Jan 12, 2016
Remember your 1980s television? If you do, then you probably recall "The A-Team," the hit show featuring a band of heroic mercenaries roving from town to town using ingenuity and problem-solving skills to help people in need. At the end of each episode, it was always the group's teamwork that saved the day and put the good guys out on top. Not only do fans remember the series for Mr. T, they may also recall George Peppard's catchline: "I love it when a plan comes together."
While you're obviously not out solving crimes, as a nonprofit manager, you know the importance of having a strong team of skilled people around you. A great organization requires not just a good leader but also a great team.
With that said, here's how to turn your employees into your very own nonprofit A-team:
1. Find the best people for the job
Just like on the TV show, every person on your team needs a skill set he or she can bring to the table along with a willingness to work as a group to solve problems. Assign work to your individual employees based on the talents they exhibit. For example, encourage more gregarious staff members to man the phones or lead fundraising campaigns and have your best organizers plan out your donation drive calendar.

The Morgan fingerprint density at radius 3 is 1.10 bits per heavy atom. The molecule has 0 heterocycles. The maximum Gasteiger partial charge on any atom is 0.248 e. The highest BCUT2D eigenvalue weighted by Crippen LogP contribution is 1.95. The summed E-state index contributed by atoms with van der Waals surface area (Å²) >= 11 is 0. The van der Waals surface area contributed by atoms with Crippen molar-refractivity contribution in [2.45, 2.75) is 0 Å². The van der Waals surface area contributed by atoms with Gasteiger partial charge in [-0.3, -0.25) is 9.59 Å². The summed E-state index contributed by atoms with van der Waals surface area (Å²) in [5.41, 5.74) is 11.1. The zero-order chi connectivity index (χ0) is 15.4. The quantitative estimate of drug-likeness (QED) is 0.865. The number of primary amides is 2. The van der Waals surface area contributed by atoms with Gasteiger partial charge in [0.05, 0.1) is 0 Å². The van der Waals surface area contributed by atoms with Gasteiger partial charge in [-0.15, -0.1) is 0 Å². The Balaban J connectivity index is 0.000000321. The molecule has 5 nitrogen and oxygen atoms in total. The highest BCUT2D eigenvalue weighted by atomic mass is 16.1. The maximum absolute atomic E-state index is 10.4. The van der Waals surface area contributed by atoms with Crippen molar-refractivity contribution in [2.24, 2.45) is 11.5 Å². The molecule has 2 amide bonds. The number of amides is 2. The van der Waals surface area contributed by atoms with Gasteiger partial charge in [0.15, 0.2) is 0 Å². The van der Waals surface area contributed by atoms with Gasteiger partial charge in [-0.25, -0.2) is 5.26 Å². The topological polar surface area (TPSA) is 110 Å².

Nonprofit Hub advised leaders to set expectations as well as obtainable goals for each team member and make sure your employees are on their way to getting them done.
2. Develop a relationship
Getting to know your team members on a one-to-one basis can strengthen your relationship with them and get your team moving. Each employee needs at least some face-to-face contact with you to establish trust and know that he or she may approach you with any issue he or she has. Plus, building a strong relationship with your team members will show what work they are most interested in and where their talents lie, The Bridgespan Group noted.
Don't rely on email all the time. Use one-on-one meetings to deliver important feedback and instructions.
3. Let them know the difference they make
Not only should a nonprofit manager or leader laud team members for a job well done, he or she must also let them know how they fit into the organization's overall goals. In order to keep everyone working to their full potential, they need to know specifically what they do that helps the nonprofit complete its mission.